Protect innovation in America

Our country’s patent system provides incentives to invent, invest in, and disclose new technology. And while many Americans may think our patent system only impacts large corporations, the fact is that entities called patent trolls are utilizing our current patent system to prey on unsuspecting victims.

How do they do it? Take for example the small coffee shop down the street that provides wifi service to its customers. They’re using a technology exactly how it’s intended to be used.

But thousands of miles away, a patent troll purchases broad patents previously issued to someone else. Next, the patent troll sends vague and hostile demand letters to the coffee shop and thousands of similar businesses accusing them of infringing their questionable patents. The sheer volume of these threats, and often the lack of the target companies’ resources to fight in court, enriches the trolls who start the cycle all over again.

Patent trolls are often shell companies that do not make or sell anything – they just prey on those individuals and businesses who have, and they threaten the entire patent system.

But Congress is taking steps to end the patent troll’s cycle once and for all, and to protect innovation in America.

I recently introduced the Patent Litigation Integrity Act to stop patent trolls’ drain on our economy. This week, the Senate Judiciary Committee will begin the process of advancing patent trolls legislation, and just recently the House of Representatives passed a separate bill of their own.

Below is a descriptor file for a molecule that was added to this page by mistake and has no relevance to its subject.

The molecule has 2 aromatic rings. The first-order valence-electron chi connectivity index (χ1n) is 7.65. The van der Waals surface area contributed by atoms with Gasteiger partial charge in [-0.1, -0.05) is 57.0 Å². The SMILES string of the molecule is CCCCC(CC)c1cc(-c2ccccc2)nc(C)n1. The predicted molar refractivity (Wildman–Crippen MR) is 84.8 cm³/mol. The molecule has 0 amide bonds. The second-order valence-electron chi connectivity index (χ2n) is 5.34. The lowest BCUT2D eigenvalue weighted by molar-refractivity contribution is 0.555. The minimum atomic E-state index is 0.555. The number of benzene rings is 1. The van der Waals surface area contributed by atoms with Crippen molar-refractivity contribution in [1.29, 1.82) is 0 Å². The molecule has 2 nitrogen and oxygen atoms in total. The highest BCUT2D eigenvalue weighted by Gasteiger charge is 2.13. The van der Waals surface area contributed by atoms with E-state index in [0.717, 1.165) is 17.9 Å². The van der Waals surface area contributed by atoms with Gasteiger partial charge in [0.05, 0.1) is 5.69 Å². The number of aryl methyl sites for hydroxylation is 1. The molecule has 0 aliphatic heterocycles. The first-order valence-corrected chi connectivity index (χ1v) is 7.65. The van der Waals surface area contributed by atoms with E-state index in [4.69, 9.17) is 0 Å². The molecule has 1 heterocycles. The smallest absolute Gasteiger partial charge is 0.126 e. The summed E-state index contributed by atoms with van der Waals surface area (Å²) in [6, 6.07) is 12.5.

Putting a stop to this dangerous gambit requires hitting patent trolls where it matters most: their bottom line. The best strategy is to shift the costs and expenses of litigation to a prevailing party and give defendants the option to seek a bond to cover those costs and expenses. The legislation I’m introducing does both of these things.  

Why is this important? Because fee shifting creates a critical disincentive for improper, abusive, or meritless litigation. Many trolls target small businesses that agree to settle simply because they don’t have the resources for a full court fight. Those that do fight back are left with hefty legal bills; it costs millions to litigate these cases through trial. Money that could be used for innovation, investment, and job creation – what America’s founders envisioned for the patent system – is instead lining the trolls’ pockets.

Judges do have the power to shift fees, but that was done in only 10 out of nearly 3,000 patent cases files in 2011, primarily because complicated issues and technology make it difficult for judges to find that a case is “exceptional,” as the law now requires.  A more appropriate legal standard would make fee-shifting a more reasonable option in patent cases and do more to address the threat of patent trolls.

But since most patent trolls are shell companies with few or no assets, any court-ordered award still leaves defendants holding the bag. Giving defendants the option to seek a bond to cover litigation and other expenses from such a judgment-proof plaintiff would do two things. It would guarantee that a defendant that wins their case can cover its costs and, more importantly, it would discourage frivolous lawsuits by creating a real financial risk for patent trolls.

In my view, fee shifting without the option to seek a bond is like writing a check on an empty account. You’re purporting to convey something that isn’t there. Fee shifting coupled with bonding would stop patent trolls from litigating-and-dashing.

America’s ingenuity fuels our economy. Through common-sense reforms to our patent laws, we can ensure that resources are used to innovate and create jobs – not litigate frivolous claims.

Hatch is the senior senator from Utah, serving since 1977.  He is a current member and former chairman of the Senate Judiciary Committee and current chairman of the Senate Republican High-Tech Task Force.